Research is what I'm doing when I don't know what I'm doing
Wernher von Braun
My research focuses on space astronomy, i.e. astronomical observations carried out from outside the Earth's atmosphere. Roughly speaking, this is achieved by mounting telescopes on such vehicles as rockets, airplanes, baloons, satellites and probes. Below you can find a short description of some research projects I've been particularly involved in, listed more or less in reverse chronoogical order. For a closer look at my research interests and experiences, you may want to take a look at my CV.
While working on HerMES and SERVS, I've assembled a multi-wavelength database of Spitzer-selected sources covering the most important extragalactic survey fields. This has led to the 'Data Fusion', which is being used for HerMES and SERVS science.
The Spitzer Extragalactic Representative Volume Survey (SERVS)
The Herschel Multi-tiered Extragalactic Survey (HerMES)
SPIRE is a sub-millimeter camera and spectrometer on-board ESA's Herschel satellite. My Herschel/SPIRE activities include participation to the following:
SPIRE Instrument Control Center (ICC) : Instrument Testing, Observation Planning and Data Processing Software Development
SPIRE Guaranteed Time Key Programs on High-Z (HerMES) and Low-Z (DGS, HRS, NGS) Galaxies
H-ATLAS Herschel Open Time Key Program
An Herschel Survey of Surveys (SOS) : Herschel Extragalactic Blank-Field Surveys
SHADES was the ultimate SCUBA extragalactic survey, undertaken by a UK-led international team using SCUBA at JCMT. I've been working on Optical+Spitzer observations and SED modelling of SHADES sources.
SWIRE is the largest project within the Spitzer Legacy Science Program. It consists of a large-area survey aimed at studying infrared extragalactic populations and the history of AGN and Star Formation activity up to high redshifts.
I became a member of the SWIRE Science Team in 2003 when I joined Imperial College London, and I've since working on catalogue validation, characterization of the survey selection function, LSS studies via angular colleration functions and SWIRE observations of ISO & SCUBA sources.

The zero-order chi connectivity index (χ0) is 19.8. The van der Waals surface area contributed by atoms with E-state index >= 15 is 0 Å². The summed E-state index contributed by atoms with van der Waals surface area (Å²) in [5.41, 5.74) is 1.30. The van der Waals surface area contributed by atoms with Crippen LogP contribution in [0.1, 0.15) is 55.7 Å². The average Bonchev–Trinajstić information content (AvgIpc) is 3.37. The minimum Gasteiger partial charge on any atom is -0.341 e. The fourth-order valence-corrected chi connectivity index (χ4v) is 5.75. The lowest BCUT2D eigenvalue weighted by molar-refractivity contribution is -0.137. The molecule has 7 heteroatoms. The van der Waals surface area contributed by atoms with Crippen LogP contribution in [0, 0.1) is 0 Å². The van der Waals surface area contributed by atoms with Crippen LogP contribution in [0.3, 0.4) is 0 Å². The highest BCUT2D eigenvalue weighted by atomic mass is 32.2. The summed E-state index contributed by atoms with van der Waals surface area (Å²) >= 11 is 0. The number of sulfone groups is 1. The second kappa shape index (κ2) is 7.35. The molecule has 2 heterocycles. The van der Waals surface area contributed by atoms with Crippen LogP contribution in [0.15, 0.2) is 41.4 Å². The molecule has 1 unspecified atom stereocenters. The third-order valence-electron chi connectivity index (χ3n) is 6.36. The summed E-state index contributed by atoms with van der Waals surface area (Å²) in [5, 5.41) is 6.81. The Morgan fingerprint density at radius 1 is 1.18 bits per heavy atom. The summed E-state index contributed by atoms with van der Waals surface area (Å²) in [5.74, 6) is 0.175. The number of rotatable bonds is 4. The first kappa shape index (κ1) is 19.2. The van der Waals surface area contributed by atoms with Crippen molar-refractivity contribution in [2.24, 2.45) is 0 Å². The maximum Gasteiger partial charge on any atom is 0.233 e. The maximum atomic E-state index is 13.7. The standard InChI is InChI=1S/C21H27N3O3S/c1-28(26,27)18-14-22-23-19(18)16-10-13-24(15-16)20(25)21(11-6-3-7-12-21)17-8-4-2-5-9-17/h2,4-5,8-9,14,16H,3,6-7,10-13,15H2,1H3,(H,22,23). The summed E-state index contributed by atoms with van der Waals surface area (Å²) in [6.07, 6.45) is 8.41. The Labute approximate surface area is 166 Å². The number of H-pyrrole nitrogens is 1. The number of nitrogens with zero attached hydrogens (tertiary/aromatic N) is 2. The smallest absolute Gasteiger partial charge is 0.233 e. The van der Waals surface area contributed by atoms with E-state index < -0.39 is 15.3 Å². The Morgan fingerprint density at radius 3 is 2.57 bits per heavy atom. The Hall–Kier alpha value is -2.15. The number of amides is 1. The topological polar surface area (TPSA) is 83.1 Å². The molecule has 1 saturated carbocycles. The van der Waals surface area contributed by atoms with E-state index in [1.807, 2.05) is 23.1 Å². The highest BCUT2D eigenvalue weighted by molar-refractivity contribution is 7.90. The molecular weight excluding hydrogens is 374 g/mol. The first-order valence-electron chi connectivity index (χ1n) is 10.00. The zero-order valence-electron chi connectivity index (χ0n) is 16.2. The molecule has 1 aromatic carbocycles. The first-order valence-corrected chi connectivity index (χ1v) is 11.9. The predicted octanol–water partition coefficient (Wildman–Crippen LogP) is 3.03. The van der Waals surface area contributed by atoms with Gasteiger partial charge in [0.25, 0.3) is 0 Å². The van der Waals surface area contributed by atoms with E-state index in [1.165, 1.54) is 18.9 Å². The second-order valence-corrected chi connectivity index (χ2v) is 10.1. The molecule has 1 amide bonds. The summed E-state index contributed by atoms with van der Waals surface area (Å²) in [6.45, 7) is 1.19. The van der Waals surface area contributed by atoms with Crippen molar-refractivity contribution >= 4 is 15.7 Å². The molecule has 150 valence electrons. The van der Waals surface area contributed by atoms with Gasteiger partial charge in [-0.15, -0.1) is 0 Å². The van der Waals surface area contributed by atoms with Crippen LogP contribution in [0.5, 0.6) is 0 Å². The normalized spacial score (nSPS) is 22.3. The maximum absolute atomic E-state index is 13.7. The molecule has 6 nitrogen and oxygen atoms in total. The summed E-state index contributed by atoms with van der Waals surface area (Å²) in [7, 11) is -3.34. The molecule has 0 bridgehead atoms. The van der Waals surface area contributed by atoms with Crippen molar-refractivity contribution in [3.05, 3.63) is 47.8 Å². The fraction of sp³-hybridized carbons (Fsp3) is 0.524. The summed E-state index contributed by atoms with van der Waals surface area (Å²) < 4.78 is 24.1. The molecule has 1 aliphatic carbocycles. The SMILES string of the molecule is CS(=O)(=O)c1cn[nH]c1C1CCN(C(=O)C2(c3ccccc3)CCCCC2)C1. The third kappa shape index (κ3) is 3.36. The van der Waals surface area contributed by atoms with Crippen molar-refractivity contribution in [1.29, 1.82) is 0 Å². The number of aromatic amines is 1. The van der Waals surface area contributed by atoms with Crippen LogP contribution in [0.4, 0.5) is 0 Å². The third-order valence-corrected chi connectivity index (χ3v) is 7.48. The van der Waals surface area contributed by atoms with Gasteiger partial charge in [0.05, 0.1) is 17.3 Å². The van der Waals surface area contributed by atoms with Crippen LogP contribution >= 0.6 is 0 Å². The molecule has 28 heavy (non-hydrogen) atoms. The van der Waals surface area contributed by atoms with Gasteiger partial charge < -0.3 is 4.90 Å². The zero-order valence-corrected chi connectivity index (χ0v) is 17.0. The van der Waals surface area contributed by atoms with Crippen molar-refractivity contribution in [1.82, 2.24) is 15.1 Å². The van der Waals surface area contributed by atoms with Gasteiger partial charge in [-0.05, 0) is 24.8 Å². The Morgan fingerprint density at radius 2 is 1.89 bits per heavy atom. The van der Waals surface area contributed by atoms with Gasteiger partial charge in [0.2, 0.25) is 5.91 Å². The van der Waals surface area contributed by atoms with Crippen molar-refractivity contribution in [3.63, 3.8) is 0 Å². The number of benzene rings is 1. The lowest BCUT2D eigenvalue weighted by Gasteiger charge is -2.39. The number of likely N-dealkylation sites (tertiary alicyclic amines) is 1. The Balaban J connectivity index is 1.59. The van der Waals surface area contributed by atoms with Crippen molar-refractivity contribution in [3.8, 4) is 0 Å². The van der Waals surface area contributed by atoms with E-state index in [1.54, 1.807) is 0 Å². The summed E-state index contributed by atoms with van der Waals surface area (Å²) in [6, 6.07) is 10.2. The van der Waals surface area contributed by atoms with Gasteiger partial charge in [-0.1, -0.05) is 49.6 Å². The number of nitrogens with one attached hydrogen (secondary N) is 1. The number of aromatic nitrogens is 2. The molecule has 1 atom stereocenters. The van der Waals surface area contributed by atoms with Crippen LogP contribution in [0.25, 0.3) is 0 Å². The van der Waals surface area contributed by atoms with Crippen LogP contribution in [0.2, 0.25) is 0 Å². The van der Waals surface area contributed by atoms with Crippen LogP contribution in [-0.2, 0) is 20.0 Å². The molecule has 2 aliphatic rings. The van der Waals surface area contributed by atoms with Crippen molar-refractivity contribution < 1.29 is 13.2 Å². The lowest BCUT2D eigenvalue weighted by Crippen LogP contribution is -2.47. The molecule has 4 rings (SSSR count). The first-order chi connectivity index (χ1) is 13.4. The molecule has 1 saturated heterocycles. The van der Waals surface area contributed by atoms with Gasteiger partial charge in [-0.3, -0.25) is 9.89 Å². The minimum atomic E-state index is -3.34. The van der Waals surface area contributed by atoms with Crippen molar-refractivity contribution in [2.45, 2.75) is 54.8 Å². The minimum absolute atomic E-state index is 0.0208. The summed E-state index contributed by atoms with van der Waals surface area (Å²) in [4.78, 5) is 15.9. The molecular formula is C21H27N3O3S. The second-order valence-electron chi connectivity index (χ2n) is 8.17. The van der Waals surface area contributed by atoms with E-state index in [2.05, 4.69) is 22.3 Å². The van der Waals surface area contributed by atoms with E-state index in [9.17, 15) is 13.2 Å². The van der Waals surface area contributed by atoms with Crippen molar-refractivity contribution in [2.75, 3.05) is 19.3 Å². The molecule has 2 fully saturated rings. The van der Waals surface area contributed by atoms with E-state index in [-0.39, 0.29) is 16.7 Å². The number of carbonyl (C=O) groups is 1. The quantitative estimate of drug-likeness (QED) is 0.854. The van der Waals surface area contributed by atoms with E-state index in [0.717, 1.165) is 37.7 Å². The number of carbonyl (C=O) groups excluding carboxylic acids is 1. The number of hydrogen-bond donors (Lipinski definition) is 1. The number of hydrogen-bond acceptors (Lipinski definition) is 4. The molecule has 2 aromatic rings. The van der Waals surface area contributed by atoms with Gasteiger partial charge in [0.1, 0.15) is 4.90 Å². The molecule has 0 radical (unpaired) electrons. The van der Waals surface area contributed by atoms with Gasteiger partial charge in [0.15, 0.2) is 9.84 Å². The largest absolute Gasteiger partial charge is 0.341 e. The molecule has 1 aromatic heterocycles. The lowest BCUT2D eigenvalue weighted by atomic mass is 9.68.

My main PhD Research Project, which I've been working on from November 2001 to October 2003 at the Department of Astronomy of the University of Padova under the supervision of Alberto Franceschini, focused on the development of an innovative data reduction and analysis method devised for application to data obtained with ISOCAM and ISOPHOT, the two imaging instruments on-board ISO, the astronomical satellite jointly developed by ESA, NASA and ISAS which has operated from 1995 and 1998. This powerful technique, now known as LARI Method after its main developer, Carlo Lari, working at the Institute of Radio-Astronomy of the Italian National Research Council, in Bologna. First applied to a large-scale shallow survey like ELAIS, such method has proved very useful in the reduction of deeper fields such as the ISO 15 $\mu$m observations of the two Hubble Deep Fields and of the Lockman Hole as well.
|LARI Method||ELAIS 15 Micron Final Analysis|
The research project my Master's Thesis was concerned with was a study on the feasibility of galaxy observations with GAIA, a scientific satellite mission approved by the European Space Agency as Cornerstone 6 of its Horizons 2000 scientific programme, with launch expected around 2015. In this framework, in collaboration with the GAIA group at Copenhagen University Observatory, and particularly with Erik Høg, I presented a few technical to the science advisory groups established by ESA for the GAIA mission:
: Statistical Model of Galaxies (Vaccari & Høg, 15 Mar 1999)
SAG_CUO_69 : Simulated Observations of Galaxies with GAIA (Vaccari & Høg, 27 Aug 1999)
GAIA-CUO-104 : A Statistical Model of Galaxies (Vaccari & Høg, 30 Jan 2002)
GAIA-CUO-105 : GAIA Galaxy Survey: a multi-colour galaxy survey with GAIA (Vaccari, 1 Feb 2002)